In 1950, Claude Shannon calculated an estimate for the lower bound for the number of all possible unique chess games to be . That number came to be known as Shannon's number.
That number is much outdated by today's standards but the fact remains that it is still not currently possible to store that number of chess games in computers even with compression.
It is possible, though, to search through every possible play for all positions with at most a certain number of pieces. From there, one could "solve" these positions and derive the best play possible and discover the inescapable fate of the game.
Storing a complete table of best plays can be particularly useful: chess endgames have low number of pieces, and so, it is possible to evaluate new positions with absolute certainty. Some people have likened this to consulting an oracle, or quite famously, Ken Thompson called it "playing chess with God".
This demonstration is backed by a 5-men Gaviota tablebase which occupies 7GB of space, compressed. It only works when given valid positions of up to 5 pieces.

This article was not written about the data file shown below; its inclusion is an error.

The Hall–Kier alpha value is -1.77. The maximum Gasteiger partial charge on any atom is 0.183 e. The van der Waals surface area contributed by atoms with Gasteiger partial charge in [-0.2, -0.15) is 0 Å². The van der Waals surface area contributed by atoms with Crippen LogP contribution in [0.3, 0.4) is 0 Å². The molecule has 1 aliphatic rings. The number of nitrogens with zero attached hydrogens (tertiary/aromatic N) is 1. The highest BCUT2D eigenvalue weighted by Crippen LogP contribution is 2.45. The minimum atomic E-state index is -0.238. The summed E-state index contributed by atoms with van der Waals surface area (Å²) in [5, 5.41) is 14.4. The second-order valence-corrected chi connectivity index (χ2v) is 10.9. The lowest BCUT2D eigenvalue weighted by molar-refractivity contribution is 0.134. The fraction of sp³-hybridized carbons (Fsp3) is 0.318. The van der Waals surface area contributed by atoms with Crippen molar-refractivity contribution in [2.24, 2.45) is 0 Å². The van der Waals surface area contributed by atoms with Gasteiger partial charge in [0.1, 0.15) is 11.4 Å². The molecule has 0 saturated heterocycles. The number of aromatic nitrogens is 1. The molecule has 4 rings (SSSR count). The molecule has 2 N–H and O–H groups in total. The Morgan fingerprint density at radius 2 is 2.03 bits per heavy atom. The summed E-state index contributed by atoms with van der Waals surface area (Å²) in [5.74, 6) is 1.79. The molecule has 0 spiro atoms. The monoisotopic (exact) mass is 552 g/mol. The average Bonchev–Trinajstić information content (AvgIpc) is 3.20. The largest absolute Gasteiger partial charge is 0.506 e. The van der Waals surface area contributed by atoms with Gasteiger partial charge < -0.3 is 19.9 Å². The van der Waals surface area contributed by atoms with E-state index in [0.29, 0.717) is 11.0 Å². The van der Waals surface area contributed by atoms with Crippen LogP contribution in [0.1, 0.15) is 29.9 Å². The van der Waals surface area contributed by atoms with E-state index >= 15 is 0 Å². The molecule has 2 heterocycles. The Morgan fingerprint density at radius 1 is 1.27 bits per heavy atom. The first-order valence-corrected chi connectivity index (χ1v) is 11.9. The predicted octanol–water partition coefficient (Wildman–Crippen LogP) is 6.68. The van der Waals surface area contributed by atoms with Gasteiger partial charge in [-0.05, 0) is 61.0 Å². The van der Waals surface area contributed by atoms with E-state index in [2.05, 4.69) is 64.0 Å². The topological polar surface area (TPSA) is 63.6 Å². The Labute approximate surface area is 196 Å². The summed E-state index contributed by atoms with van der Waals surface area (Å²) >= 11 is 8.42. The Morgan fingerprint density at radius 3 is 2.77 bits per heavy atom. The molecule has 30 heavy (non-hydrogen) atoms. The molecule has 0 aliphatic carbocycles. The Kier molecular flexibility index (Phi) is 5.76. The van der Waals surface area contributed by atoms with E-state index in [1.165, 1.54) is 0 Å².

You can rearrange the pieces on the board by dragging them around, and also toss pieces away by dragging them off the board.
Relevant Modules in NUS
Interested in making game playing computer programs? You can learn how to do that from the following modules:
- CS3243 Introduction to Artificial Intelligence
CS3243 can teach you concepts such as minimax search and alpha-beta pruning which are essential to the decision making process.
I hope you've enjoyed this demonstration.
If you have any feedback/questions or if you noticed any mistakes in my article, please contact me at fazli[at]sapuan[dot]org.